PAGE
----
Andrei Tarkovsky (1932-1986) firmly positioned himself as the finest Soviet director of the post-War period. But his influence extended well beyond the Soviet Union. The Cahiers du cinéma consistently ranked his films on their top ten annual lists. Ingmar Bergman went so far as to say, “Tarkovsky for me is the greatest [director], the one who invented a new language, true to the nature of film, as it captures life as a reflection, life as a dream.” And Akira Kurosawa acknowledged his influence too, adding, “I love all of Tarkovsky’s films. I love his personality and all his works. Every cut from his films is a marvelous image in itself.”
Few filmmakers have been so often, or so unambiguously, called masters of the medium as Andrei Tarkovsky. In acclaimed pictures like The Mirror, Stalker, and Nostalghia (find free online versions of his films here), he realized his visions without compromise. If you can engage with these visions, watching a Tarkovsky film makes for a cinematic experience without compare. Geoff Dyer, for example, one of the director’s particularly high-profile fans, recently published Zona: A Book About a Film About a Journey to a Room, a volume on nothing but watchingStalker. If you can’t engage with these visions, you may find watching a Tarkovsky film rough going indeed. (Admittedly, Nostalghia‘s nine minutes of candle-carrying requires a certain frame of mind.) But if you make films, you’d do well to consider Tarkovsky’s methods either way. The clip above from the documentary Voyage in Time offers some insight into how the man thought about his work.
First and foremost, he didn’t think about it as “work,” separate from other pursuits. “It’s not hard to learn how to glue the film, how to work a camera,” Tarkovsky says. “But the advice I can give to beginners is not to separate their work, their movie, their film, from the life they live. Not to make a difference between the movie and their own life.” These words don’t come as a surprise from a director well known for crafting deeply personal films, but one suspects that creators of any kind all too rarely find it in themselves to heed them. But Tarkovsky, always described as a thoroughly rigorous man, could have lived no other way. “Cinema is a very difficult and serious art,” he continues. “It requires sacrificing of yourself. You should belong to it, it shouldn’t belong to you. Cinema uses your life, not vice versa.” A great demand indeed, but we’d surely have a more interesting cinema if young directors accepted it. The artistic world could use more Tarkovskys.
Tarkovsky’s Advice to Young Filmmakers: Sacrifice Yourself for Cinema
NOTE: if you access the films via YouTube, be sure to click “CC” at the bottom of the videos to access the subtitles.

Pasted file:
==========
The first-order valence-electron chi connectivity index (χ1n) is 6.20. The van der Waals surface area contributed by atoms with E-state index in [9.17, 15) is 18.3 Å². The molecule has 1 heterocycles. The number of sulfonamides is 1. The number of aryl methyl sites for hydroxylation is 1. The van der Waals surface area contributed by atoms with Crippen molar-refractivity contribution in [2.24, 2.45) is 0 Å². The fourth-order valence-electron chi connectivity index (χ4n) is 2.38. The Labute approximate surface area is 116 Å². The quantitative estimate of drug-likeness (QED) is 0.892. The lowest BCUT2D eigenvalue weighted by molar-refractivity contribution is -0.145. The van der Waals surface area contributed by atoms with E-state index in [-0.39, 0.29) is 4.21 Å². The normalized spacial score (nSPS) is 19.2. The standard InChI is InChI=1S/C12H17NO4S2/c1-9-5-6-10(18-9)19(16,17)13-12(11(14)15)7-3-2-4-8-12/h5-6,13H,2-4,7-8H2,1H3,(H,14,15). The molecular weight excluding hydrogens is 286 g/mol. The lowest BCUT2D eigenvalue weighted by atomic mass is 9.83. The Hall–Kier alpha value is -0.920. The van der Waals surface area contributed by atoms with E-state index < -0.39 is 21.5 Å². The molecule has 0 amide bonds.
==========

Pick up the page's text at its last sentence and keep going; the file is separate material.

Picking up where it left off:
- Ivan’s Childhood – Web – Buy DVD (1962)
- Andrei Rublev- Part 1 – Part 2 – Buy DVD (1966)
- Solaris – Part 1 – Part 2 – Buy DVD (1972)
- The Mirror – Web – Buy DVD (1975)
- Stalker – Part 1 – Part 2 – Buy DVD (1979)
- Nostalghia – Part 1 – Part 2 – Part 3 – Buy DVD (1983)
- Three Student Films by Tarkovsky – Web
- The Killers, 1956
- There Will Be No Leave Today, 1958
- The Steamroller and the Violin, 1960
Andrei Tarkovsky Polaroids
Tarkovsky is mainly known as a film director. During his career he directed only seven feature films, as well as three shorts from his time at VGIK. He also wrote several screenplays. He furthermore directed the play Hamlet for the stage in Moscow, directed the operaBoris Godunov in London, and he directed a radio production of the short story Turnabout by William Faulkner. He also wroteSculpting in Time, a book on film theory.
Tarkovsky’s first feature film was Ivan’s Childhood in 1962. He then directed Andrei Rublev in 1966, Solaris in 1972, The Mirror in 1975 and Stalker in 1979. The documentary Voyage in Time was produced in Italy in 1982, as was Nostalghia in 1983. His last filmThe Sacrifice was produced in Sweden in 1986. Tarkovsky was personally involved in writing the screenplays for all his films, sometimes with a co-writer. Tarkovsky once said that a director who realizes somebody else’s screenplay without being involved in it becomes a mere illustrator, resulting in dead and monotonous films.
The Mirror (1975, dir. Andrei Tarkovsky)
“Why do I so frequently include a levitation scene, a body rising up? Simply because the scene has a great power. This way things can be created that are more cinematic, more photogenic. When I imagine a person suspended in mid-air, it pleases me.. I find myself filled with emotion. If some fool asks me why in my last film people float up in the air, I would say: “It’s magic”. If the same question came from someone with a more acute intelligence & poetic sensibility, I would respond that for these characters love was not the same thing as it was for the author of Betty Blue.
For me love is the supreme manifestation of mutual understanding, and this cannot be represented by the sexual act. Everybody says that if there is no ‘love’ in a film, it is because of censorship. In reality it is not ‘love’ that’s shown on screen but the sexual act. The sexual act is for everyone, for every couple, something unique. When it is put into films, it’s the opposite.”